David Bennun in More Intelligent Life:
Everybody has a Bowie story. This is mine. I’m a child living in Nairobi, Kenya – a world away, in the days before the Internet, from the pop music that already fascinates me. A visitor from America brings me a C-90 cassette. On one side is “The Rise and Fall of Ziggy Stardust and the Spiders from Mars”, which I do not then know to be David Bowie’s 1972 breakthrough record. Ten years after an earlier generation’s collective jaw dropped when he played “Starman” on “Top of the Pops”, this is my own “Starman” moment. To me, this fictive arrival from another planet is to all intents and purposes a real one. From the eerie syncopated pulse of “Five Years”, and that strange, strained vocal with its apocalyptic images of panic and catastrophe, to the sweeping finale of “Rock’n’Roll Suicide”, enveloping me like an exotic comfort blanket with the message that more of my kind are out there (“Just turn on with me and you’re not alone!”), I am transfixed by this alien artefact. It fills my Walkman earphones several times a day. At this point I barely have any idea who Bowie is or what he looks like (“Let’s Dance”, a global hit that reaches even the African equator, is still a year away). I grasp only that, as one outlander, I have somehow connected to another who speaks for and to me.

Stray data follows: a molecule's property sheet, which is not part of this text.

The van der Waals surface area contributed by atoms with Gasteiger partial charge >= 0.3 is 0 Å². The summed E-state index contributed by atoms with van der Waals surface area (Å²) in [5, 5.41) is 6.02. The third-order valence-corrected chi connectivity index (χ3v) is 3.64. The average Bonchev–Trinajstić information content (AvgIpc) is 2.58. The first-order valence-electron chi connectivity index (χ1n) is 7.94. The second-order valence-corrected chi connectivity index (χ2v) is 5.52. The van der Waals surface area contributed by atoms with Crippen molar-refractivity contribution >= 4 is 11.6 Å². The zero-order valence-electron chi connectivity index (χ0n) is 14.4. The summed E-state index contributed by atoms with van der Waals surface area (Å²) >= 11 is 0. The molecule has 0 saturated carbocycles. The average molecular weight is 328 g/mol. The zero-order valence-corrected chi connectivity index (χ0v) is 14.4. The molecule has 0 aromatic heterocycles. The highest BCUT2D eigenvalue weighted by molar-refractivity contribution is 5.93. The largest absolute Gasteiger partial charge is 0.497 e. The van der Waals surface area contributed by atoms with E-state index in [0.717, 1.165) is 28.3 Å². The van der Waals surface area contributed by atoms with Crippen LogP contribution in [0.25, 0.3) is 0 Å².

A quarter of a century later I watch what turns out to be Bowie’s last appearance on a British stage, when he gives a surprise guest performance with David Gilmour at the Royal Albert Hall in May 2006. Bowie sings Pink Floyd’s “Arnold Layne”, and suddenly it seems the most natural thing in the world, his unmistakable London drawl lighting up this other-worldly yet utterly English song. My friend and I gawp at each other in our seats. This is the nearest thing to the second coming we are ever likely to encounter. Everybody has a Bowie story, and that’s the point here. The bereavement so many are feeling today may be one of the last shared experiences our increasingly atomised pop culture will know. We no longer undergo “Starman” moments – those pan-generational shocks which galvanise the young and appal their elders – and we are no longer producing musical artists who alter the entire course of their art, let alone the wider world, as Bowie did in his pomp, which lasted even longer than that of the only British pop act as momentous as he is, the Beatles.